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Contractual certainty

Contractual certainty


Mark Lucas and Alice Hallsworth consider the meaning of the term 'purpose' and the circumstances in which the prescribed mode of acceptance can be waived

Last year brought many surprises and left some of us jaded. As the triggering of article 50 is debated in the Supreme Court, a review of some of the cases on commercial contracts from 2016 is a reminder that the courts, at least, generally do not surprise.

Over the year they once again reminded us to draft commercial contracts with clarity and purpose so that they are complete and their enforceability is not in question, and to ensure that there are clear termination events so that one need not rely on intervening events or force majeure. Purpose of a contract

In Starbev GP Ltd v Interbrew Central European Holdings BV [2016] EWCA Civ 449, the Court of Appeal looked at the meaning of the term ‘purpose’ in an agreement for the sale and purchase of a business. Was a subsequent transaction by the buyer ’structured or undertaken... with the purpose of reducing the payments due to [the seller]’? Does the purpose mean the ‘sole’ purpose, the specified purpose, even if only one of many, or the ‘dominant’ purpose?

The Court of Appeal and the High Court relied on the words of Lord Sumption in Hayes v Willoughby [2013] UKSC 17: ‘A person’s purposes are almost always to some extent mixed, and the ordinary principle is that the relevant purpose is the dominant one.’ On that basis, the Court of Appeal agreed with the High Court that the dominant purpose of the instrument under consideration was indeed to reduce the payments due to the seller, even if there were other, subsidiary purposes.

Of course, the parties would not have had to go to court if the original wording had been more nuanced and specific, for example by using ‘for the sole purpose of’, ‘if the purpose... includes’, or ‘for the dominant and principal purpose of’. Alternatively, one might also prosper by avoiding generally expressed conditions and making the trigger far more clear.Prescribed mode of acceptance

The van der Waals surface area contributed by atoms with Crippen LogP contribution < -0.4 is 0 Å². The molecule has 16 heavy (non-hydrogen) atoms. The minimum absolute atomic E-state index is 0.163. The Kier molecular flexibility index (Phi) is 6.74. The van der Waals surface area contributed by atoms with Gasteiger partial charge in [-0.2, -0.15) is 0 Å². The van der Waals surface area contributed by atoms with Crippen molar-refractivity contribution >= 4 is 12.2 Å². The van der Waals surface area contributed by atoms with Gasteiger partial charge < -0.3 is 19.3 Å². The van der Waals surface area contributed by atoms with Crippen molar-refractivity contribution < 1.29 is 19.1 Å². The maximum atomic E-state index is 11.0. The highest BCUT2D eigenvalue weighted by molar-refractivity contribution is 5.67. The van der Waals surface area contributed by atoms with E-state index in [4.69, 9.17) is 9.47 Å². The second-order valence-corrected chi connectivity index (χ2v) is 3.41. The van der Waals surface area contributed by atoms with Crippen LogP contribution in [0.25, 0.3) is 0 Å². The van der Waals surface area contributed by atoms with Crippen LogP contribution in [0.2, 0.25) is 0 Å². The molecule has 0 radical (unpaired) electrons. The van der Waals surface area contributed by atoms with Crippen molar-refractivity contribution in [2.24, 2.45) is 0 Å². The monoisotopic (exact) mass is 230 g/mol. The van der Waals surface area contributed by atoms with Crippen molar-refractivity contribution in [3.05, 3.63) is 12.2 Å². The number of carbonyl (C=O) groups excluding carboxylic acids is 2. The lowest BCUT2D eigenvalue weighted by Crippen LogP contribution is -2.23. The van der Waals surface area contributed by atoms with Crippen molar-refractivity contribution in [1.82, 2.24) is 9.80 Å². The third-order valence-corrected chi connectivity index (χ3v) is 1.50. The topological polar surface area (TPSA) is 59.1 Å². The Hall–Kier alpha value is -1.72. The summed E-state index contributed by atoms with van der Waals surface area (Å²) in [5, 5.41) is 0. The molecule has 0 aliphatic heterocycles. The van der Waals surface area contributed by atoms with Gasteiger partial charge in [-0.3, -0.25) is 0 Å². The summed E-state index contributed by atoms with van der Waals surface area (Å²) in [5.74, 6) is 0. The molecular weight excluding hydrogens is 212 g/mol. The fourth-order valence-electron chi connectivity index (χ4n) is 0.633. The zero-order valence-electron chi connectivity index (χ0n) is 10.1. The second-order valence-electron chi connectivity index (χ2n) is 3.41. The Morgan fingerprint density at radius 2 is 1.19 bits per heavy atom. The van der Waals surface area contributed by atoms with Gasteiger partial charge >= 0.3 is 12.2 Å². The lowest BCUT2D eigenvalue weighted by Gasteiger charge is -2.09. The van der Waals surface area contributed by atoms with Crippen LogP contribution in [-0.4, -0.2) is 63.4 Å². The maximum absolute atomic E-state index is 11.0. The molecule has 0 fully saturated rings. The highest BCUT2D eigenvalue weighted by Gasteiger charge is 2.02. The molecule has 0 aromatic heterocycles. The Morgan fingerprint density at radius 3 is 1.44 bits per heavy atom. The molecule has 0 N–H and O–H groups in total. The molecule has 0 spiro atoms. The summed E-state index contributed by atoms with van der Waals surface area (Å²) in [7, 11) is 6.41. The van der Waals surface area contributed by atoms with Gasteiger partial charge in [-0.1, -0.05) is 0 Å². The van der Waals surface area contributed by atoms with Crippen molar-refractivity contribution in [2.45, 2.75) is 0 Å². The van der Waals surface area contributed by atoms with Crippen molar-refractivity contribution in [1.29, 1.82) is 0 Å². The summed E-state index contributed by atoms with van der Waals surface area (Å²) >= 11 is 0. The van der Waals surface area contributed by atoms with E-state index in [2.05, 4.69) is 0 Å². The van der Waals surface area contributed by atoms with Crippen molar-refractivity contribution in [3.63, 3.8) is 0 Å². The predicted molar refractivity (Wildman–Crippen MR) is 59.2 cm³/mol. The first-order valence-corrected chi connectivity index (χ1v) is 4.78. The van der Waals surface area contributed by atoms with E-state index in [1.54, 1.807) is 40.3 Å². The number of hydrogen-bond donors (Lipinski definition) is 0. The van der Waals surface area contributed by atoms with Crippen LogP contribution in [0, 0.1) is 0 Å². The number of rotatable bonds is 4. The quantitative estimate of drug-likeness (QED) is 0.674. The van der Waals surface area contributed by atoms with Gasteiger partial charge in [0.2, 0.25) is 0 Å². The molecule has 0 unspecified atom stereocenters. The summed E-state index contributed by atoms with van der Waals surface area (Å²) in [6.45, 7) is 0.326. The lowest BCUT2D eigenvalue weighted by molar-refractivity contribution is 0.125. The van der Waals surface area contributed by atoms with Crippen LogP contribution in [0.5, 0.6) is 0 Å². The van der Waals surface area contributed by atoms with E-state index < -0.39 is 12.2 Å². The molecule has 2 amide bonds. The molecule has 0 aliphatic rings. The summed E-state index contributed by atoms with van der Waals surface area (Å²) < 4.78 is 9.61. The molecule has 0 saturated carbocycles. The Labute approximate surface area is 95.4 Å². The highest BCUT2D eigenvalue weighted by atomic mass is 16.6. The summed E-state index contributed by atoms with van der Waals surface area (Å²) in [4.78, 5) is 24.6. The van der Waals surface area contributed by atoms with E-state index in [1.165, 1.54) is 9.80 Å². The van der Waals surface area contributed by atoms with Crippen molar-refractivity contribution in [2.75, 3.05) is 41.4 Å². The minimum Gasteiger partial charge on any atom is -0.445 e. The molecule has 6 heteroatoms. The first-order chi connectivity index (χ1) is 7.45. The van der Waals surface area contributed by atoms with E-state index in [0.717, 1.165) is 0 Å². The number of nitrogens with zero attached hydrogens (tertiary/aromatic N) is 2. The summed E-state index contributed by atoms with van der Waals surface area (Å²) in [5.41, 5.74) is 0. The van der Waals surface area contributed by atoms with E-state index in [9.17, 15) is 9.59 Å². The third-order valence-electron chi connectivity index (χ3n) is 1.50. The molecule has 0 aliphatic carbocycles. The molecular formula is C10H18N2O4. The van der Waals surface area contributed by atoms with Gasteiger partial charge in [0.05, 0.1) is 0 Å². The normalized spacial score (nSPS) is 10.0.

Reveille Independent LLC v Anotech International (UK) Ltd [2016] EWCA Civ 443 was a fascinating examination of the circumstances in which a provision requiring both parties to sign a document in order for the document to be enforceable could be waived.

One of the parties, Reveille, had entered into a legally binding contract on the basis of an amended version of its own ‘deal memo’. The deal memo included a signature requirement on both parties. The other party, Anotech, had altered, signed, and returned the deal memo (thus making a counter-offer), but later argued that there was no contract based on the amended document, because Reveille did not accept the terms as it had never signed it.

Despite the signature requirement, Reveille had of course accepted the terms of the amended contract through its conduct. The court noted that:

  • It was established law that a party can waive a prescribed mode of acceptance if it acquiesces in a different way, so long as that acceptance has not prejudiced the other party;

  • As Anotech was receiving all the benefits of Reveille’s performance of the deal memo, its position had not been prejudiced. The only uncertainty arising from the absence of a signature was the precise date on which the contract was made; andThe parties’ conduct after the date on which the contract was made was relevant in confirming their beliefs that there was in fact a binding contract.

This is an excellent example of the application of existing law and a succinct summary of the case law in this area. It serves to underline that a prescribed mode of acceptance can be waived.

Incomplete contracts